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Residence Nil Rate Band (RNRB).

A new tax-free allowance was announced in the Summer Budget 2015 (the Residence Nil Rate Band) that will take effect on or after 6th April 2017.  Downsizing provisions have yet to be finalised.

There are a lot of myths and misconceptions surrounding this new allowance - please call or view our website pages (not yet updated) for further information - including:

  • everyone has a new allowance of £1M;
  • everyone can pass their home free of tax to their children

You may not get the full allowance (or double the allowance) if:

  1. your estate exceeds £2M
  2. you rent property
  3. you don't leave your property (or proceeds of sale) to the right qualifying people and in the right manner
  4. you are unmarried


Inheritance Tax

What is Inheritance Tax and how to reduce the bill?

What is Inheritance TaxInheritance Tax is usually paid on an estate when somebody dies. It's also sometimes payable on trusts or gifts made during someone's lifetime. Most estates don't have to pay Inheritance Tax because they're valued at less than the threshold (£325,000 in 2012-13). The tax is payable at 40 per cent on the amount over this threshold or 36 per cent if the estate qualifies for a reduced rate as a result of a charitable donation.

Increased threshold for married couples and civil partners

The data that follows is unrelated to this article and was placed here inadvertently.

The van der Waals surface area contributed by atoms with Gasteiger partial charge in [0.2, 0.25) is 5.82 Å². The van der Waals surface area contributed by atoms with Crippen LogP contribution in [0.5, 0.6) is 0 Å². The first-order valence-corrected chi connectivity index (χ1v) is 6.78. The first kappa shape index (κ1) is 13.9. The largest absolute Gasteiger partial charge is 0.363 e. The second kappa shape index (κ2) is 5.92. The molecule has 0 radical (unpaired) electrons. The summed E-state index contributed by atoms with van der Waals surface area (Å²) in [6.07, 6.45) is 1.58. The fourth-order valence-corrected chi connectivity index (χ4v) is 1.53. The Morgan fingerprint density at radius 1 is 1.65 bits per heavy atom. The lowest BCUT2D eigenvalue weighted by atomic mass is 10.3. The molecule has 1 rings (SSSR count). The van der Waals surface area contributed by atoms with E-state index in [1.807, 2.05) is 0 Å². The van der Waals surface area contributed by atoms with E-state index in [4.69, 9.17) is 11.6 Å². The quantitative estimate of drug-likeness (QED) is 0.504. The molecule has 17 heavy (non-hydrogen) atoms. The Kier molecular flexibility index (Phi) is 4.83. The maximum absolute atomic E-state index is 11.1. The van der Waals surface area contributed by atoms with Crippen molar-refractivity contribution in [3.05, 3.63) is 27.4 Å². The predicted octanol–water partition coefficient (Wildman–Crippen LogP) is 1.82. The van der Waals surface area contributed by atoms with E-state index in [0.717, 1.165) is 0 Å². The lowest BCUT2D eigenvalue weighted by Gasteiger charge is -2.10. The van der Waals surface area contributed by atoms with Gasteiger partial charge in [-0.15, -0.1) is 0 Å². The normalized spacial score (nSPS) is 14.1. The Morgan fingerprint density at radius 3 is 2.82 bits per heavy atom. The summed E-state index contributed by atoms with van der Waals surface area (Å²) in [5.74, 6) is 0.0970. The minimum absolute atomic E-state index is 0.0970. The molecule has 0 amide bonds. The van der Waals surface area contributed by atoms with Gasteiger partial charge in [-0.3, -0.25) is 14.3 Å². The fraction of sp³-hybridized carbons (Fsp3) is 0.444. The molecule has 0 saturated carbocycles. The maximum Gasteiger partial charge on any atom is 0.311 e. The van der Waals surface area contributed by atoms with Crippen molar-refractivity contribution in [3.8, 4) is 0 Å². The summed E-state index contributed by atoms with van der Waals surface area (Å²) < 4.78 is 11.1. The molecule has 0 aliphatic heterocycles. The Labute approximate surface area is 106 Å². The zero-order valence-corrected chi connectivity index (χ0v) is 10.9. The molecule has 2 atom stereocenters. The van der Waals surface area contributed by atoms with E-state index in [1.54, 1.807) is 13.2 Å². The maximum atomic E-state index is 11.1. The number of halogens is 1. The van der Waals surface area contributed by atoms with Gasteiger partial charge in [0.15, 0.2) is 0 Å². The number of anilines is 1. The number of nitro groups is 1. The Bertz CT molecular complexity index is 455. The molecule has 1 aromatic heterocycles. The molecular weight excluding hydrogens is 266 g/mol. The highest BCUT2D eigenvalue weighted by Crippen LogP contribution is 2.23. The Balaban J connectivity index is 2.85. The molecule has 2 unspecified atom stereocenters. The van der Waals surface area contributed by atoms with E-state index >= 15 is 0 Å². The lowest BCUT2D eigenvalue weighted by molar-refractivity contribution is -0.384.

Since October 2007, married couples and registered Civil Partners can effectively increase the threshold on their estate when the second partner dies - to as much as £650,000 in 2012-13. Their executors or personal representatives must transfer the first spouse or Civil Partner's unused Inheritance Tax threshold or 'nil rate band' to the second spouse or Civil Partner when they die.

How can you reduce the IHT bill?

As part of any estate planning exercise you may ask us to undertake for you, we offer our clients several solutions to reduce the Inheritance Tax bill on your Estate which invariably involve the use of trusts.

Trusts can be set up either in your lifetime or on your death (i.e. via your Will).

Lifetime trusts can be used in the following cases:

  • lifetime tax planning;
  • accepting assets from your estate on your death (i.e. directed into them via your Will), for example business assets or a portion of or even the whole of your estate; and
  • keeping the proceeds of any life policies or death in service benefits out of your and your family’s taxable estates.

Trust provisions can also be written into your Will and are therefore not set up until your death.

Note that not all trusts are effective for Inheritance Tax so the correct type of trust must be created.

Out three key trusts for mitigation of Inheritance Tax are:

  1. the Nil Rate Band Trust, a Will trust which allows you to take maximum benefit of the tax-free allowances(1) already available to you;
  2. the Business Property Relief Trust which enables you to fully protect your business assets and AIM share portfolio from Inheritance Tax; and
  3. the Family Trust which is a lifetime trust and can be utilised in all the scenarios described above.

Note (1) From October 2007 new rules have been introduced relating to the Transferable Nil Rate Band for married couples and civil partners. However, there are still many reasons for drafting tax-efficient Wills using trusts despite this concession.